On the last business day of 2016, I couldn't help looking toward the strangest new year ahead of any in memory, every day marking some new and lurching change in outlook. So, instead of an attempt to forecast outcomes, assess the priorities of forces acting on markets. Looking outward First, despite the arrival of the most unusual administration in U.S. history, look outward. Conditions in Europe, Japan and China and at their central banks have been the primary force holding down U.S. interest rates. And holding down inflation, and holding the Fed at bay. Thanks, guys! There is no change for the better in any of those economies. In an offhand way, Xi said last week that it’s okay with him if China’s growth slows below its mythic 6.5 percent, if slower would be more stable. China is stuck in stability whack-a-mole, one top-down effort to control everything after another has failed. The best measure of its instability is the frantic effort of citizens to get their money ...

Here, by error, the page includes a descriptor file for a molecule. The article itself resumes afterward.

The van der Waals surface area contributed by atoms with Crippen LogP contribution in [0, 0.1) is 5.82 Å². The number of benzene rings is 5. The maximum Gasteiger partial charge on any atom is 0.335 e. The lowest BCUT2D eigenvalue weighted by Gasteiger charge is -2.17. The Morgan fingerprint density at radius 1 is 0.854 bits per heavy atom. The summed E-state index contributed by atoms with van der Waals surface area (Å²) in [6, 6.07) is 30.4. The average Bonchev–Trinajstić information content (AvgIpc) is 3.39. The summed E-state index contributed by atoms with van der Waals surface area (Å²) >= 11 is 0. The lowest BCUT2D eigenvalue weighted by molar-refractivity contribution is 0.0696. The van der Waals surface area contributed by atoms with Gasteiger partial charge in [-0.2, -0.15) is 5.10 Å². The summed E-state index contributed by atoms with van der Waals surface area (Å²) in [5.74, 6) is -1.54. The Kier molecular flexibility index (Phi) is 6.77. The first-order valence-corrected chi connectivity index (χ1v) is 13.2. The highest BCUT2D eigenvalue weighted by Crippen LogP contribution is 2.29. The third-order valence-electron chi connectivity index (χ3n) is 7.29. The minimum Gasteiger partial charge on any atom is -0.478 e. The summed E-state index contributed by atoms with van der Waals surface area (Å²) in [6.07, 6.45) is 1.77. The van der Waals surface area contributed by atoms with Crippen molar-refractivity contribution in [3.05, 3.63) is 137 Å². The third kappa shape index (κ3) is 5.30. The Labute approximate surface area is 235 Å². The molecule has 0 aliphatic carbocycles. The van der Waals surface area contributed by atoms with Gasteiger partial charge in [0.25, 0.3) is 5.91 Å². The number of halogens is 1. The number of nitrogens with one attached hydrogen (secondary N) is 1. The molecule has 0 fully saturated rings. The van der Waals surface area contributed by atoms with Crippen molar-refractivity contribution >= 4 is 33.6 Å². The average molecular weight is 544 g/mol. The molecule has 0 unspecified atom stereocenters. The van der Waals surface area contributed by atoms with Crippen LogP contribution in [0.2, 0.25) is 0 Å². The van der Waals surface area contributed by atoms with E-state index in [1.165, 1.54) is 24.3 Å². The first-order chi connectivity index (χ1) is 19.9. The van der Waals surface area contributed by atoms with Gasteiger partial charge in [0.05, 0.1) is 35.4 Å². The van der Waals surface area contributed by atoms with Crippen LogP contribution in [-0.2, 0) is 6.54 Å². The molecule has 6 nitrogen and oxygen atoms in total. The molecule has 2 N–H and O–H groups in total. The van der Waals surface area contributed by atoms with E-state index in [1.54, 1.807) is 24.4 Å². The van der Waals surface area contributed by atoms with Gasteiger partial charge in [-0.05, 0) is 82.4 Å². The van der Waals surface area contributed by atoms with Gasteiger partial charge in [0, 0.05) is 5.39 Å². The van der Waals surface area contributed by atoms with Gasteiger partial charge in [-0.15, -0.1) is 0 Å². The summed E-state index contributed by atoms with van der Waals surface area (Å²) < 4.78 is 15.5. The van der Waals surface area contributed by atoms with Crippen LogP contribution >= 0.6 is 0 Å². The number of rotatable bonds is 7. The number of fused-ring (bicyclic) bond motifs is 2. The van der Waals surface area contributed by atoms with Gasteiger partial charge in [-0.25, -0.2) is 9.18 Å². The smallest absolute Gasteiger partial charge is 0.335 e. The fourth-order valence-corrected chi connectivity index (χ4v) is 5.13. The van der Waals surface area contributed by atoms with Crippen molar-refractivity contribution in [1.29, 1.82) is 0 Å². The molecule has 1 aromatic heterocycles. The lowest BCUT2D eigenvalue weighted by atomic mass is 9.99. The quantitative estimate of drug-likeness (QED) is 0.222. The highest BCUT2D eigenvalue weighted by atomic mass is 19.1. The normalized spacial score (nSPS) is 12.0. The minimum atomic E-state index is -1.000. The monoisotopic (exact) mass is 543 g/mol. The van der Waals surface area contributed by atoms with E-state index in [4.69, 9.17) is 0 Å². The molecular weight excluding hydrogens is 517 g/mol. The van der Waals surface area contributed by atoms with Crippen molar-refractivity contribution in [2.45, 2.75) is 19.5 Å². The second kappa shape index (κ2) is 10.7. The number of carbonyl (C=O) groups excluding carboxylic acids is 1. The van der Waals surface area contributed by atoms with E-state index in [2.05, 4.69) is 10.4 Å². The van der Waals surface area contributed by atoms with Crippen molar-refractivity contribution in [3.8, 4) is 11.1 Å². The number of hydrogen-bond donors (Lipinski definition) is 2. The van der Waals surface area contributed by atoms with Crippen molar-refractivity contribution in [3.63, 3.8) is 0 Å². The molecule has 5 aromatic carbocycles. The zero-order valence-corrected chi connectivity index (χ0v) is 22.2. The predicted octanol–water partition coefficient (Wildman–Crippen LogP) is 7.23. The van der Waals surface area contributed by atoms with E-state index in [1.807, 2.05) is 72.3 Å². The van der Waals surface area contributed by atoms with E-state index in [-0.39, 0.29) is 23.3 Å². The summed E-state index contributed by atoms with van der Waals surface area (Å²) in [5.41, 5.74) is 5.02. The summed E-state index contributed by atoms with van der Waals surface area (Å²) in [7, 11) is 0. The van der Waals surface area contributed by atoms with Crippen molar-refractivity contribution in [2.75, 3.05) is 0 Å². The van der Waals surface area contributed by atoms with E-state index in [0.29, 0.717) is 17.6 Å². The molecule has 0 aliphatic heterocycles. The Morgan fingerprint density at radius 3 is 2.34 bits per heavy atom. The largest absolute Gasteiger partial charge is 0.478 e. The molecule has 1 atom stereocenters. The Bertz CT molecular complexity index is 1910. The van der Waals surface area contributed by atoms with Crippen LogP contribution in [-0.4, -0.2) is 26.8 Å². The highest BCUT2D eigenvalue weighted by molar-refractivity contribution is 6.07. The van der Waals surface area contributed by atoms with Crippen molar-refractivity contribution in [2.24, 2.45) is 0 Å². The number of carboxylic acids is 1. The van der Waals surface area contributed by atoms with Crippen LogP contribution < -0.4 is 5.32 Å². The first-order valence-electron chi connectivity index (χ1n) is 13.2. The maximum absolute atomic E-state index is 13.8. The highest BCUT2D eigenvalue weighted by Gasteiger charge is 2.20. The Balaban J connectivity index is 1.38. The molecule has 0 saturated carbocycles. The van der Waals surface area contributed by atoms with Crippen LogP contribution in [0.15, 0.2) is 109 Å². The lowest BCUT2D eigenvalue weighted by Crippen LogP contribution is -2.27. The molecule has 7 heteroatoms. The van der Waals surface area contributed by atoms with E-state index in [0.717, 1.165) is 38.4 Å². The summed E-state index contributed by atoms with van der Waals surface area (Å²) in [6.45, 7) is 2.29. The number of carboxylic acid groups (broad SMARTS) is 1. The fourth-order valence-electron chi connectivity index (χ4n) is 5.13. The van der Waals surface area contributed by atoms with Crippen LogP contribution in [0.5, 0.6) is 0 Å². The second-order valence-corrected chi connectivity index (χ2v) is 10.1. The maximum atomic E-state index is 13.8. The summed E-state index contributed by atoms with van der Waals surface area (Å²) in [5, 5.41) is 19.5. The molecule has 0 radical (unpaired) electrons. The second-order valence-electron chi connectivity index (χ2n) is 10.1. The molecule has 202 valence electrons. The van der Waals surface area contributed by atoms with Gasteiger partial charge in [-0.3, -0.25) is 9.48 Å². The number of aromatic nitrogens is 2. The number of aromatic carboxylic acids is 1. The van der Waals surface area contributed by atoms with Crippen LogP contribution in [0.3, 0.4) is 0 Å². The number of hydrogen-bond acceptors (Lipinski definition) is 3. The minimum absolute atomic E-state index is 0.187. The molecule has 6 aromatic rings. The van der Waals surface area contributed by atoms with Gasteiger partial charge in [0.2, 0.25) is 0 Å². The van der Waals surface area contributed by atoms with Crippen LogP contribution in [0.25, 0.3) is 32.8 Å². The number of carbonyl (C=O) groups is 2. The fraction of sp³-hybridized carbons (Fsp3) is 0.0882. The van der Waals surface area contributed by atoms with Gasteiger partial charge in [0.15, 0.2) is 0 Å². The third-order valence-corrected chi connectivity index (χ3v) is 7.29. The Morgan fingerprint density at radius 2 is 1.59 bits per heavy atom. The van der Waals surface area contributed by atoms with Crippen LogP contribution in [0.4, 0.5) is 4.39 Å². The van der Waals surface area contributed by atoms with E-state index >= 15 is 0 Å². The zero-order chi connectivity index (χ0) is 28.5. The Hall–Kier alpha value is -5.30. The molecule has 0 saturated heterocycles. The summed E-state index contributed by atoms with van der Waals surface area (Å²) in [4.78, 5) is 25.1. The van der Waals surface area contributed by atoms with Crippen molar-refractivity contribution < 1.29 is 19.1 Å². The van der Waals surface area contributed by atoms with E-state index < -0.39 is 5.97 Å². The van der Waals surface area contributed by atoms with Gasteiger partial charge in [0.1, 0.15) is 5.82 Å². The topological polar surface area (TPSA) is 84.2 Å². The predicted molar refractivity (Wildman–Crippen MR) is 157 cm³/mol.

- Conditions in Europe, Japan and China and at their central banks have been the primary force holding down U.S. interest rates.
- Overseas conditions will hold back the Fed. The widening dollar-to-others spread is already distorting economies.
- The single most dangerous thing in any year are national leaderships hungry for land and power and who think their adversaries will not resist, or can be fooled.
- Markets have had the great luxury of 70 years’ stability brought by strong alliances and cautious behavior, even among adversaries.
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